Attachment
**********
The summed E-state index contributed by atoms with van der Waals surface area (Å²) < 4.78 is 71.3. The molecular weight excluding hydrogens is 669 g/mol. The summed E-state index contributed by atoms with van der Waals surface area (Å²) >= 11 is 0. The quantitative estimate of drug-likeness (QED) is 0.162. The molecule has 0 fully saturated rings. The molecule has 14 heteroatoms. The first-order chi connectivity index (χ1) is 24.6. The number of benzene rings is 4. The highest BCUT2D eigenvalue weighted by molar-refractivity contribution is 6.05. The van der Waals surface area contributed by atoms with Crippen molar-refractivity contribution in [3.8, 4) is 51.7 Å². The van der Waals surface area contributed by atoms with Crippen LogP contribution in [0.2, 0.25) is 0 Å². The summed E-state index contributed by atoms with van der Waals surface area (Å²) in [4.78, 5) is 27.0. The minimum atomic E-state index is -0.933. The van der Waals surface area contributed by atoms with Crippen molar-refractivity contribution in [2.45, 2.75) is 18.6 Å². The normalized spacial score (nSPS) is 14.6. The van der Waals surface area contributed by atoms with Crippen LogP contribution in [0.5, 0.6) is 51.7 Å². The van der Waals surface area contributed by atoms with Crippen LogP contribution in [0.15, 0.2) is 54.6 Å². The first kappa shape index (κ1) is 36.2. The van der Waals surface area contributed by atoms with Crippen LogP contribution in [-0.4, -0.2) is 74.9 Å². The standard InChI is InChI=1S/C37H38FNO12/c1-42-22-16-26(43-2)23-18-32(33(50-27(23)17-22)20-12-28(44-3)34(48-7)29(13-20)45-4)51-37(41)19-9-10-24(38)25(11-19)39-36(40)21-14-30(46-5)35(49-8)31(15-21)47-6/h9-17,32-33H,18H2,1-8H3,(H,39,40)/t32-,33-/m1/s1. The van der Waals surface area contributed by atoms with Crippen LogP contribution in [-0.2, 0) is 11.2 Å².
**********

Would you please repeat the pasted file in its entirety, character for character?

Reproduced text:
The summed E-state index contributed by atoms with van der Waals surface area (Å²) < 4.78 is 71.3. The molecular weight excluding hydrogens is 669 g/mol. The summed E-state index contributed by atoms with van der Waals surface area (Å²) >= 11 is 0. The quantitative estimate of drug-likeness (QED) is 0.162. The molecule has 0 fully saturated rings. The molecule has 14 heteroatoms. The first-order chi connectivity index (χ1) is 24.6. The number of benzene rings is 4. The highest BCUT2D eigenvalue weighted by molar-refractivity contribution is 6.05. The van der Waals surface area contributed by atoms with Crippen molar-refractivity contribution in [3.8, 4) is 51.7 Å². The van der Waals surface area contributed by atoms with Crippen LogP contribution in [0.2, 0.25) is 0 Å². The summed E-state index contributed by atoms with van der Waals surface area (Å²) in [4.78, 5) is 27.0. The minimum atomic E-state index is -0.933. The van der Waals surface area contributed by atoms with Crippen molar-refractivity contribution in [2.45, 2.75) is 18.6 Å². The normalized spacial score (nSPS) is 14.6. The van der Waals surface area contributed by atoms with Crippen LogP contribution in [0.5, 0.6) is 51.7 Å². The van der Waals surface area contributed by atoms with Crippen LogP contribution in [0.15, 0.2) is 54.6 Å². The first kappa shape index (κ1) is 36.2. The van der Waals surface area contributed by atoms with Crippen LogP contribution in [-0.4, -0.2) is 74.9 Å². The standard InChI is InChI=1S/C37H38FNO12/c1-42-22-16-26(43-2)23-18-32(33(50-27(23)17-22)20-12-28(44-3)34(48-7)29(13-20)45-4)51-37(41)19-9-10-24(38)25(11-19)39-36(40)21-14-30(46-5)35(49-8)31(15-21)47-6/h9-17,32-33H,18H2,1-8H3,(H,39,40)/t32-,33-/m1/s1. The van der Waals surface area contributed by atoms with Crippen LogP contribution in [-0.2, 0) is 11.2 Å².